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David Scott – the First Person to Drive on the Moon

David Scott – the First Person to Drive on the Moon

On June 6, 1932, American engineer, test pilot and NASA astronaut David Randolph Scott was born. Scott became the seventh person to walk on the Moon as commander of the Apollo 15 mission, the fourth human lunar landing. Moreover, he was the first to drive a wheeled vehicle on the moon on 31 July 1971. David Scott was born on Randolph Field near San Antonio, Texas, USA. Scott was educated…
Beno Gutenberg and the Earth’s Interior

Beno Gutenberg and the Earth’s Interior

On June 4, 1889, German-American seismologist Beno Gutenberg was born. Gutenberg is noted for his analyses of earthquake waves and the information they furnish about the physical properties of the Earth’s interior. He was a colleague and mentor of Charles Francis Richter at the California Institute of Technology and Richter’s collaborator in developing the Richter magnitude scale for measuring an earthquake’s magnitude. Beno Gutenberg was born in Darmstadt, Germany, the…
Clair Cameron Patterson and the exact Age of the Earth

Clair Cameron Patterson and the exact Age of the Earth

On June 2, 1922, American geochemist Clair Cameron Patterson was born. Patterson developed the uranium–lead dating method into lead–lead dating and, by using lead isotopic data from the Canyon Diablo meteorite, he calculated an age for the Earth of 4.55 billion years; a figure far more accurate than those that existed at the time and one that has remained largely unchanged since 1956. Clair Patterson was born in Mitchellville, Iowa,…
Chien-Shiung Wu and the Conservation of Parity

Chien-Shiung Wu and the Conservation of Parity

On May 31, 1912, Chinese-American experimental physicist Chien-Shiung Wu was born. Wu is best known for conducting the Wu experiment, which contradicted the hypothetical law of conservation of parity. This discovery resulted in her colleagues Tsung-Dao Lee and Chen-Ning Yang winning the 1957 Nobel Prize in physics, and also earned Wu the inaugural Wolf Prize in Physics in 1978. Her expertise in experimental physics evoked comparisons to Marie Curie. Chien-Shiung…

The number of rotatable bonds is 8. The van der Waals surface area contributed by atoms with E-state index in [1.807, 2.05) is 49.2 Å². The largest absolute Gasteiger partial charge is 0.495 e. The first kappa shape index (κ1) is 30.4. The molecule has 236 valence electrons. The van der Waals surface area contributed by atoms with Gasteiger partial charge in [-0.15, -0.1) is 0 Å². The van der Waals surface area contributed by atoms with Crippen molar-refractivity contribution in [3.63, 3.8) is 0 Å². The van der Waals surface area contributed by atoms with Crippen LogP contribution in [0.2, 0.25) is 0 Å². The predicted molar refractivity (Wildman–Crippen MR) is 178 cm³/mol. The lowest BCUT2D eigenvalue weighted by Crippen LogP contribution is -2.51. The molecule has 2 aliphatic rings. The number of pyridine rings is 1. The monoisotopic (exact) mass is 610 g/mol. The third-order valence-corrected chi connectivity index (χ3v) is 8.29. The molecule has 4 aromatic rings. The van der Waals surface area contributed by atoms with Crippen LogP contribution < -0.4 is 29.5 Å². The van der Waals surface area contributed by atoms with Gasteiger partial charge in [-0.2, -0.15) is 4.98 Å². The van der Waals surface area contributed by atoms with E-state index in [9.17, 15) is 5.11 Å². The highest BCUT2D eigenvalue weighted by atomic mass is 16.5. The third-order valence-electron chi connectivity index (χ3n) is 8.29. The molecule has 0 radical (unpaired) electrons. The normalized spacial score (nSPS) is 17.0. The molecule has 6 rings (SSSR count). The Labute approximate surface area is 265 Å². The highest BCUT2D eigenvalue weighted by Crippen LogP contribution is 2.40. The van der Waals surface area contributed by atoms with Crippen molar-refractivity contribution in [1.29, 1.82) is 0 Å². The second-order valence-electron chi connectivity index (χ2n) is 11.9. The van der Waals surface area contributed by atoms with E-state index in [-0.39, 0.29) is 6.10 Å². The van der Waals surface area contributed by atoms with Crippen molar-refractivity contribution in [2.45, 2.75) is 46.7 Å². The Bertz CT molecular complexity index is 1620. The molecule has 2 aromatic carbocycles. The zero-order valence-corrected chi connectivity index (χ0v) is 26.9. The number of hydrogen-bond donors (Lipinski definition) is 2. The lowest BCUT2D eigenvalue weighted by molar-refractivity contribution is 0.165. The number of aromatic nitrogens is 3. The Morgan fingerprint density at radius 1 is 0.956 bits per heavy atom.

Sir David Bruce and the Malta Fever

Sir David Bruce and the Malta Fever

On May 29, 1855, Scottish pathologist and microbiologist Sir David Bruce was born. Bruce investigated Malta fever (later called brucellosis in his honour) and African trypanosomiasis (sleeping sickness in humans and nagana in animals). He discovered the first protozoan parasite transmitted by insects, which was later named Trypanosoma brucei after him. David Bruce was born in Melbourne, Australia, to David Bruce, a Scottish engineer and his wife Jane Russell Hamilton,…
Sir Francis Beaufort and the Wind Scale

Sir Francis Beaufort and the Wind Scale

On May 27, 1774, Irish hydrographer and officer in the Royal Navy Sir Francis Beaufort was born. Beaufort was the creator of the Beaufort Scale for indicating wind force. In 1806, British Admiral Sir Francis Beaufort devised a simple scale that coastal observers could use to report the state of the sea to the Admiralty. Francis Beaufort was born at Navan, County Meath, Ireland, the son of Daniel Augustus Beaufort,…
The Case of the Chief of the General Staff Alfred Redl

The Case of the Chief of the General Staff Alfred Redl

On May 25, 1913, officer of the Imperial Austrian army Alfred Redl passed away. Redl, who rose to head the counter-intelligence efforts of Austria-Hungary, was one of the leading figures of pre-World War I espionage. His term in office was marked by innovation, and he used advanced technology, for the time, to ensnare foreign intelligence agents. But he was himself a paid spy for the Russians. Claims that Redl also…
The Writings of Victor Hugo

The Writings of Victor Hugo

On May 22, 1854, French poet, novelist, and dramatist of the Romantic movement Victor Hugo passed away. Hugo is considered one of the greatest and best-known French writers. Outside France, his best-known works are the novels Les Misérables, 1862, and The Hunchback of Notre-Dame, 1831. In France, Hugo is known primarily for his poetry collections. Victor Hugo was born in 1802 in Besançon in the eastern region of Franche-Comté, the…
Hans Berger and the Electroencephalogram

Hans Berger and the Electroencephalogram

On May 21, 1873, German psychiatrist Hans Berger was born. Berger is best known as the inventor of electroencephalography (EEG), coining the name, and the discoverer of the alpha wave rhythm known as “Berger’s wave”. Hans Berger was born in Neuses (today Coburg), Saxe-Coburg and Gotha, Germany, the son of Paul Friedrich Berger,  chief physician of the regional asylum in Coburg [3], and his wife Anna Rückert. His maternal grandfather…
John Jacob Abel and the Endocrine Glands

John Jacob Abel and the Endocrine Glands

On May 19, 1857, American biochemist and pharmacologist John Jacob Abel was born. Abel made important contributions to a modern understanding of the ductless, or endocrine, glands. He extracted a derivative of epinephrine, also known as adrenaline and successfully purified and isolated crystalline insulin. His interest in kidney functions led to his invention of a primitive artificial kidney that was able to remove toxins from the blood of living animals,…
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